Given the way that HR 25 has been previously scored by the JCT (Joint Committee on Taxation), we wholeheartedly agree with Chairman elect Ryan that it is long past time that Congress use dynamic scoring when evaluating tax reform legislation.

Ryan also indicated he likes “specifics” and wants “ideas” that “people are willing to fight for,” even “if they don’t go all the way.” That’s great news for the FairTax.

H.R. 25 / S. 122, The FairTax Act, is the most specific, most detailed most researched of any tax reform plan before Congress. And for 15 years the American people have stood behind and fought for its’ passage. And our fight continues today.

We congratulate Chairman-elect Ryan and look forward to working with him in the coming months. And, we thank outgoing Chairman Dave Camp for his efforts towards getting a first ever, Ways and Means vote on H.R. 25.

Save serious time and cash at FairTaxRewards.org

If you were going to shop online, please sign up for and use FairTaxRewards.com. There is no cost to sign up and it is simple to use. You can use this mega mall to get Black Friday and Cyber Monday bargains at over 2,500 of America’s favorite retailers including Walmart, Best Buy, Target, Kohl’s, PetSmart, Macy’s, 1-800 Flowers and Old Navy – and lots of local retailers too!

And your FairTaxRewards.com mega mall gives you exclusive access to daily deals and coupons that provide significant savings along withCashBack earnings for you and a payment to the FairTax campaign on everything you buy. So, this year relax, register and let the savings fly!

The FairTax – the best gift of all

The FairTax is the only tax replacement plan that will generate jobs, stimulate the economy and eliminate the IRS. That’s a gift worth giving! So why not buy an AFFT membership for everyone on your shopping list. For as little as $5 per person, you can sponsor someone for AFFT membership. Just click here or go to FairTax.org and click on the membership button.

Finally, next Thursday is Thanksgiving. Erma Bombeck once said, “Thanksgiving dinners take eighteen hours to prepare. They are consumed in twelve minutes. Half-time takes twelve minutes. This is not coincidence.”

Happy Thanksgiving and happy half time!

Two Blockbuster IRS Annoucements

Yesterday, in a blockbuster announcement, Thomas Kane, Deputy Assistant Chief Counsel for the IRS, wrote in a sworn lawsuit declaration that former IRS senior manager Lois Lerner’s now infamous BlackBerry was “removed or wiped clean of any sensitive or proprietary information and removed as scrap for disposal in June 2012.”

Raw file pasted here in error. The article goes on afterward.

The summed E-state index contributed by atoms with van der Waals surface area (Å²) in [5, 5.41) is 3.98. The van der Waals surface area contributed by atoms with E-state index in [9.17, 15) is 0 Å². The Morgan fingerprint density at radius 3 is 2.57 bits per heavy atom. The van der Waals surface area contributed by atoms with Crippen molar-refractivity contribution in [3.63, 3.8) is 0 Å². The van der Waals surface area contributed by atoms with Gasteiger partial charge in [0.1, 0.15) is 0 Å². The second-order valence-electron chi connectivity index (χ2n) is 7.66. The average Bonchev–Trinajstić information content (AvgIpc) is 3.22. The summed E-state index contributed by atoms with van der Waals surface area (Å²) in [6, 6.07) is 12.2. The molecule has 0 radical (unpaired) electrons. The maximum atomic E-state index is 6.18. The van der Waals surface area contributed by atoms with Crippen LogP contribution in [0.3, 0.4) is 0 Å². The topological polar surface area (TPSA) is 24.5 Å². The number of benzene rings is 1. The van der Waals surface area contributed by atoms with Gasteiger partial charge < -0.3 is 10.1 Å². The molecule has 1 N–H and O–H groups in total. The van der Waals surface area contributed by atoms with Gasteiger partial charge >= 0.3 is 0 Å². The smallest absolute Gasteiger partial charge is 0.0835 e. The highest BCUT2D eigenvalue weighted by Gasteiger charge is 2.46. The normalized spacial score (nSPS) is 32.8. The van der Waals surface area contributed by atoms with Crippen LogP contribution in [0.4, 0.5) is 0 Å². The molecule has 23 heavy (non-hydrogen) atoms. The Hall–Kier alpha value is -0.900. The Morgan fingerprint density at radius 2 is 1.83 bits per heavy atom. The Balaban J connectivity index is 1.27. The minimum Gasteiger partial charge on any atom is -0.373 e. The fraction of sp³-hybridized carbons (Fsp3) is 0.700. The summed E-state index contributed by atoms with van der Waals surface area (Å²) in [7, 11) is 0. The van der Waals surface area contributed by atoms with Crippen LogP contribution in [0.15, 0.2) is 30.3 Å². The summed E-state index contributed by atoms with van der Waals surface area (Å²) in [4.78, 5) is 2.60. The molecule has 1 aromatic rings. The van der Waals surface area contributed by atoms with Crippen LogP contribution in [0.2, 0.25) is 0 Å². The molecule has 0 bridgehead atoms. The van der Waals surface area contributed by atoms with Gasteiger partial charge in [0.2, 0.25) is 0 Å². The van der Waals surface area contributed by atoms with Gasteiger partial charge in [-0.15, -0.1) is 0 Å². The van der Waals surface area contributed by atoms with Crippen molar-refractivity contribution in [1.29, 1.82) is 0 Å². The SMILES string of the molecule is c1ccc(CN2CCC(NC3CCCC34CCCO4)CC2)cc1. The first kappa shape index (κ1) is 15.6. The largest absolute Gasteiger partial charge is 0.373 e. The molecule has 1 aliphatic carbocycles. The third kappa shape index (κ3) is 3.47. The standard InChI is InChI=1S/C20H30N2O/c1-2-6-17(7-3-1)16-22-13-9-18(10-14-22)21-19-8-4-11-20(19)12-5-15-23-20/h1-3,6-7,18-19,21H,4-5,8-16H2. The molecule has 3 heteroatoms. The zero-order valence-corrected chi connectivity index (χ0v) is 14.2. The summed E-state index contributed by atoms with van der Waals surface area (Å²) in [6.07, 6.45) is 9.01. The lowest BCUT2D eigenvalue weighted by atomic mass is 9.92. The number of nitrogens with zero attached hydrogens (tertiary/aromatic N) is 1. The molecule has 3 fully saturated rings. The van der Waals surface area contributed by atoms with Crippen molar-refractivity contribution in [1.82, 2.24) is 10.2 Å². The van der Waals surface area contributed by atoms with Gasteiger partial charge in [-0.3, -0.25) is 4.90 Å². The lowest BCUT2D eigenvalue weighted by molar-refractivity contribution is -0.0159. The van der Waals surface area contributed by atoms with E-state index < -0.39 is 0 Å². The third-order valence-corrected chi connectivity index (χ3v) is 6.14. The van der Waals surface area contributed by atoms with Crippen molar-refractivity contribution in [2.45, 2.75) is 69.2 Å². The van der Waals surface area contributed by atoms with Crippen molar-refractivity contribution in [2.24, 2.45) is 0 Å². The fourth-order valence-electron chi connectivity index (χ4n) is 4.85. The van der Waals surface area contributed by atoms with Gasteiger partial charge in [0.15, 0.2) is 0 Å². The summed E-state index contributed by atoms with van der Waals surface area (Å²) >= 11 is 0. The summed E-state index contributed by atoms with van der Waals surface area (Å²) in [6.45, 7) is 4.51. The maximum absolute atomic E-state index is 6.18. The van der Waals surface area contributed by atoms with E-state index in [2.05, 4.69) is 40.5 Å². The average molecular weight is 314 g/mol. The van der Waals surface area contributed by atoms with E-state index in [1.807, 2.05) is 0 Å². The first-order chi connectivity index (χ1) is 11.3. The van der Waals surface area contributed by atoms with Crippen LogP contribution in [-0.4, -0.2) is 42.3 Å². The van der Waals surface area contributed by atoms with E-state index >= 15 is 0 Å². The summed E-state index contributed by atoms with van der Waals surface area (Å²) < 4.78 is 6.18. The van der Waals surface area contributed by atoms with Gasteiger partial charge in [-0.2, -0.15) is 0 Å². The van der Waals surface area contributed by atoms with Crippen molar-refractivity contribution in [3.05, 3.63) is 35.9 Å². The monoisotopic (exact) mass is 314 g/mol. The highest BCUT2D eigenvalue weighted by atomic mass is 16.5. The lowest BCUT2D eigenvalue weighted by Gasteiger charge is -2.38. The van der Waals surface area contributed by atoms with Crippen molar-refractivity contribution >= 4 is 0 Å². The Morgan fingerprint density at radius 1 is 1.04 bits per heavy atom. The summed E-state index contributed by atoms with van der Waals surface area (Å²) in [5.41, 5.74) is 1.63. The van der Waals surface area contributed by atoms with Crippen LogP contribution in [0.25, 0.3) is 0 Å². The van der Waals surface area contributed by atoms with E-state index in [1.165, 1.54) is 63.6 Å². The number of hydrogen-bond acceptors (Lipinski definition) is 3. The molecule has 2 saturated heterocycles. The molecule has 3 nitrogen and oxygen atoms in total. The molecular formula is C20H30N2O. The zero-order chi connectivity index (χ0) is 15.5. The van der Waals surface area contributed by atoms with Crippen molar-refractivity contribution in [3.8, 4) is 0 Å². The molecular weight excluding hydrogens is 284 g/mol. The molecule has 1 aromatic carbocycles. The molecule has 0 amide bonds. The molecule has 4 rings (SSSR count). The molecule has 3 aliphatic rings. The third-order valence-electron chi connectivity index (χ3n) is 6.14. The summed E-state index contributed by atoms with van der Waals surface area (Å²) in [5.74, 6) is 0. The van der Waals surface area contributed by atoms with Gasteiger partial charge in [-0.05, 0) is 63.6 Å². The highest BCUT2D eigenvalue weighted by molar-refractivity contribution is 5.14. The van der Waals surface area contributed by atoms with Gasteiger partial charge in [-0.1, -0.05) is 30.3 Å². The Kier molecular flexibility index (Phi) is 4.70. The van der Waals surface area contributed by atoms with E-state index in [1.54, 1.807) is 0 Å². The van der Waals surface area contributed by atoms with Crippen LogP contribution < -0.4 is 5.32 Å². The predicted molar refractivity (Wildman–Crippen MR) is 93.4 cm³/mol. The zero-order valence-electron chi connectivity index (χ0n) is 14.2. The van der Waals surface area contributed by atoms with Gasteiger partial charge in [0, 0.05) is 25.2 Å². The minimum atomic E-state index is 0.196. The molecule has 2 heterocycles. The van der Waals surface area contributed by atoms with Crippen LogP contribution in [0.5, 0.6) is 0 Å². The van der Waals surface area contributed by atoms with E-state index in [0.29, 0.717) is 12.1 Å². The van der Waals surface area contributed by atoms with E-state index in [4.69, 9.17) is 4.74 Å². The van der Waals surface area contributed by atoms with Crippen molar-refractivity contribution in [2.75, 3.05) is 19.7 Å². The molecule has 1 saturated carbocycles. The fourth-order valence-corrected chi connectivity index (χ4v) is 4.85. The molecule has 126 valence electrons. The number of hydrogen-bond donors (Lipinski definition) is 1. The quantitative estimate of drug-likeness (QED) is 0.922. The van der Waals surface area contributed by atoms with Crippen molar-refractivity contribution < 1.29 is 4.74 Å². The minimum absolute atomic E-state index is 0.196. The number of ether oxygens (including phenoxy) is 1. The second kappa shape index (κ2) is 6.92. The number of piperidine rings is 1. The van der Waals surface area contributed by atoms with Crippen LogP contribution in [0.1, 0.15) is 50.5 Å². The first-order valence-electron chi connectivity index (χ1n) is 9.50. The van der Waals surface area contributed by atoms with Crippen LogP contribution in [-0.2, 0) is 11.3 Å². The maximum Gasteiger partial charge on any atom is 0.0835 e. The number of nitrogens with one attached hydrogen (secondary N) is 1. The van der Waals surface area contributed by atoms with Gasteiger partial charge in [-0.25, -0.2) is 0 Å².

The magnitude of lies, deceit and corruption is incredible isn’t it? But that’s how it is when an out-of-control bureaucracy does the political bidding of Congress.

Thankfully, the FairTax® will eliminate the IRS and replace the income tax code with a simple and fair national sales tax. For the first time in 200 years, the American people will have independence from oppressive income taxation.

Much like when Gandhi sought independence for India and Pakistan and when asked about his non-violent protest in support of that goal he said, “First they ignore you, then they laugh at you, then they fight you, then you win.”

For years, Washington’s elites have ignored, laughed and even fought the FairTax Plan. But as the IRS targeting investigation has unfolded, the laughing has all but stopped and the FairTax is being talked about more and more as a viable alternative to the current tax code.

More importantly, “experts” are openly discussing it as the only tax reform plan that can eliminate a completely corrupt and out-of-control IRS. 

Meanwhile, during this election year, most members of Congress continue to operate with their usual level of arrogance; acting like they own their elected office. Yet, make no mistake; they secretly fear being ousted in any primary election when their electorate finally gets smart. Just ask former Majority Leader Eric Cantor.

The ouster numbers, however, are not currently in favor of We the People.

As the Washington Post stated in June, “Overall, voter turnout among the 25 states that have held primaries is down 18 percent from the 2010 election, according a study by the Center for the Study of the American Electorate. There were almost 123 million age-eligible voters in these primary states, but only about 18 million of them voted.” With an average of 15% of the eligible voters turning out in primary elections, an average of 40,000 voters decided the primary election.

A new initiative in the FairTax campaign aims to change that dynamic. 

We know that Members are most influenced by groups that have large numbers of paying members in their districts. Imagine the influence on just one Congressional district if AFFT had 3,000 paying members who could influence 1, 5, or 10 voters. Now we have their attention!

As a 501(c)(4), AFFT cannot directly participate in political campaigns, but we can let our supporters know if a candidate supports the FairTax Plan. And, those supporters can take that knowledge to the election booth.

Today, AFFT is announcing a new AFFT membership drive designed to increase our sphere of influence in Washington and accelerate passage of the FairTax.